The recent rate drama continues unabated.  Today was the 6th day of heavy selling in bond markets, bringing yields within striking distance of the 2014 highs near 3.041%.  As has been the case during this sell-off, there really hasn't been much to hang one's hat on with respect to convenient explanations.  It's not as if there was some big revelation from a major central bank or some hugely positive piece of economic data.

Rather, I continue to see this as a simple resumption of the previous bigger-picture trend toward higher rates, with the same old broad headwinds accepting blame (Fed outlook, Treasury issuance outlook, growth/inflation risks).  This past week was compounded not only by a technical break of March's corrective trend, but also by distorted tradeflows associated with the tax deadline (retirement account funding making its way to managed funds that include bonds).

Essentially all of today's weakness was intact by the time the domestic session began.  There was a brief, modest attempt to rally early, then bonds slowly drifted back toward their weaker levels.  While this didn't result in any serious reprice risk, the weaker levels in the morning made for some rate sheet ugliness.  We should expect to see a token bounce within the next 3 business days, but there's no guarantee such a thing would last more than a single day at this point.  Even then, lenders aren't likely to pass much (if any) love on to rate sheets for a single day of gains.


MBS Pricing Snapshot
Pricing shown below is delayed, please note the timestamp at the bottom. Real time pricing is available via MBS Live.
MBS
FNMA 3.5
98-23 : -0-05
Treasuries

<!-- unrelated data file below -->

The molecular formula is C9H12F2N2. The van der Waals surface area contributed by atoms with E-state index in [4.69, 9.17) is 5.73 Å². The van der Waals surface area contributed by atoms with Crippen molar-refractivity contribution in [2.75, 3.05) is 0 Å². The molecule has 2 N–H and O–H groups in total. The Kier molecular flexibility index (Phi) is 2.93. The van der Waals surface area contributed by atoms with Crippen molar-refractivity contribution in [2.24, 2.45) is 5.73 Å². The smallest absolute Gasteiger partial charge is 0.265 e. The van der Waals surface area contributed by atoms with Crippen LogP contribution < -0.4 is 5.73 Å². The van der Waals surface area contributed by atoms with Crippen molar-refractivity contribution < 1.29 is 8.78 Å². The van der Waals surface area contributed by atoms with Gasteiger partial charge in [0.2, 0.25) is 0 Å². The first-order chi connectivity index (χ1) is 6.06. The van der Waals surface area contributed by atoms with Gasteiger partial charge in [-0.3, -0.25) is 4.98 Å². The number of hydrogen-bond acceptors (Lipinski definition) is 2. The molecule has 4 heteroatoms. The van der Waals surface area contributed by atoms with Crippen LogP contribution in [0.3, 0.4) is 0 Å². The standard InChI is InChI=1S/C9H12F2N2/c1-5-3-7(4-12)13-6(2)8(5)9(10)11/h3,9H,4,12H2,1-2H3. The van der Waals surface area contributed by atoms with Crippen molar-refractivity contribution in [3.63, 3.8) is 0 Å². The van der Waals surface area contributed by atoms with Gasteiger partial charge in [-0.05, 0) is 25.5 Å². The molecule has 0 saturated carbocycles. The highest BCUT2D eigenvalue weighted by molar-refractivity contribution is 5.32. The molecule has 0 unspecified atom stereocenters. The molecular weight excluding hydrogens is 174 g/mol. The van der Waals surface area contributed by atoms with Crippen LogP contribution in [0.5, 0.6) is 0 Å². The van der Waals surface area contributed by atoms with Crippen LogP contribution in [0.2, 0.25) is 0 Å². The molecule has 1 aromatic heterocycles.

10 YR
3.0315 : +0.0485
Pricing as of 4/25/18 4:32PMEST

Today's Reprice Alerts and Updates
A recap of Alerts and Updates provided to MBS Live subscribers.
1:18PM  :  No Big Reaction to 5yr Auction
10:10AM  :  Weaker Overnight; Modest Bounce Early; Still Red; Bonus Charts

MBS Live Chat Highlights
A recap of featured comments from the Live Discussion on the MBS Live Dashboard.
Brent Borcherding  :  "Thank you for your consideration."
Sung Kim  :  "i would probably modify that to say there is a very low prob it will happen in 2018"
Curt Sandfort  :  "agreed"
Brent Borcherding  :  "It's not 2018."
Curt Sandfort  :  "#miniboom"
Sung Kim  :  "not a question of IF it's a question of WHEN we hit record low rates"
Sung Kim  :  "this expansion has been fueled by credit"
Sung Kim  :  "seeing growth take off? we are close to the end of the credit cycle"
Matthew Graham  :  "my adjectives aren't usually that forward-looking when it comes to thoughts shared on the live chat. Really 95% focused on intraday reprice risk,since that's the one thing that can actually be predicted with a high degree of accuracy. Therefore, it would have been deeply troubling in terms of its implication for the rest of today."
Brent Borcherding  :  "What's deeply troubling? If rates are on the rise for good reason, meaning we'll finally see growth take off then that's awesome. If growth isn't real, then we'll see new lows and that would be great, too."
Ted Rood  :  ""Deeply troubling" is an apt description of recent events."
Matthew Graham  :  ""B" versus these stats, but anything less would have been deeply troubling considering the recent sell-off"
Matthew Graham  :  "RTRS - PRIMARY DEALERS TAKE 26.16 PCT OF U.S. 5-YEAR NOTES SALE, DIRECT 13.68 PCT AND INDIRECT 60.16 PCT"
Matthew Graham  :  "RTRS - U.S. 5-YEAR NOTES BID-TO-COVER RATIO 2.49, NON-COMP BIDS $54.55 MLN"
Matthew Graham  :  "RTRS - U.S. SELLS $35 BLN 5-YEAR NOTES AT HIGH YIELD 2.837 PCT, AWARDS 56.70 PCT OF BIDS AT HIGH"
Matthew Graham  :  "5yr auction preview: Recent average bid-to-cover has been 2.45x. The average result is 0.004% higher than the 1pm "when-issued" yield, which is currently 2.833. Indirect bidders have taken an average of 62%."
Matthew Graham  :  "To decode the following, use this: Treasury Auction Jargon, Definition, and Significance "